Late last week, Motorola announced an agreement with Vietnam Data Communications to launch WiMax testing in
Investors bear the risk that governments may choose not to support WiMax in their spectrum allocation policies favoring homegrown technologies. In addition to spectrum policy issues, WiMax success or failure rests on its true addressable market and its value proposition against available options in developing countries. Once established as a viable technology, the addressable market for WiMax will depend on customers’ eagerness to have and ability to afford broadband access and devices. With price-sensitive consumers, the value (or net utility) of broadband has to be carefully weighed, and recent studies show that, for new users, access to high-speed connections is not necessarily a priority.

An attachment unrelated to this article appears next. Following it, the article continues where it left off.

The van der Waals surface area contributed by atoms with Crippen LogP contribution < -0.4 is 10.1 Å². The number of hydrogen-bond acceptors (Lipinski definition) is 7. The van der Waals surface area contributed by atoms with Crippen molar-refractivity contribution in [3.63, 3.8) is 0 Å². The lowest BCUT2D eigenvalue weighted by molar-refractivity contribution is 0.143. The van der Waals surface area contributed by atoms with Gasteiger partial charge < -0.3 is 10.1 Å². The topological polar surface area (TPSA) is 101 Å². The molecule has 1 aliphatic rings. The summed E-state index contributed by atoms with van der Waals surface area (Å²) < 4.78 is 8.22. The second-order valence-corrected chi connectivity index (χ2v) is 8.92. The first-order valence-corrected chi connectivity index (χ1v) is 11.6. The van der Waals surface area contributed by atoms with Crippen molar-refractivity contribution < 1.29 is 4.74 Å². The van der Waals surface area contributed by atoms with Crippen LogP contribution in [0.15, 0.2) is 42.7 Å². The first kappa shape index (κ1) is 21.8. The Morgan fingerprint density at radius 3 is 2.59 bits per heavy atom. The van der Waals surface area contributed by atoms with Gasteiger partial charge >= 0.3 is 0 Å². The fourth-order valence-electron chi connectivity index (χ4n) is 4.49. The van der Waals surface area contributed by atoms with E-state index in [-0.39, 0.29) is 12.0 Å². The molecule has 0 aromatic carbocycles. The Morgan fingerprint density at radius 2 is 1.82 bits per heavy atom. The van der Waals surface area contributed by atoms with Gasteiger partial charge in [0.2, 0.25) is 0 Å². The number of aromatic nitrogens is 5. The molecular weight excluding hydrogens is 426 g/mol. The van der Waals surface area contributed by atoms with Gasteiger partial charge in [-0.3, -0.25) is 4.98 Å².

The opportunity for corporations banking on WiMax is to focus on the value proposition of the technology in this market. The technology alone will not automatically induce adoption. Essential to WiMax success are service offerings, devices and go-to-market plans that maximize the net utility offered by the technology to the price-sensitive customers of emerging economies. This can be done, in part, through the introduction of services and applications via strategic relationships. Key partnership areas will include financial institutions to facilitate electronic payments and remittances, health professionals for delivering and collecting health-related information, and advertisers who are willing to supplement WiMax service costs in return for access to these new markets. With a great value proposition for the customer and reliable market data about where to focus their efforts, MNCs will be better equipped to benefit from the potential of the WiMax market.
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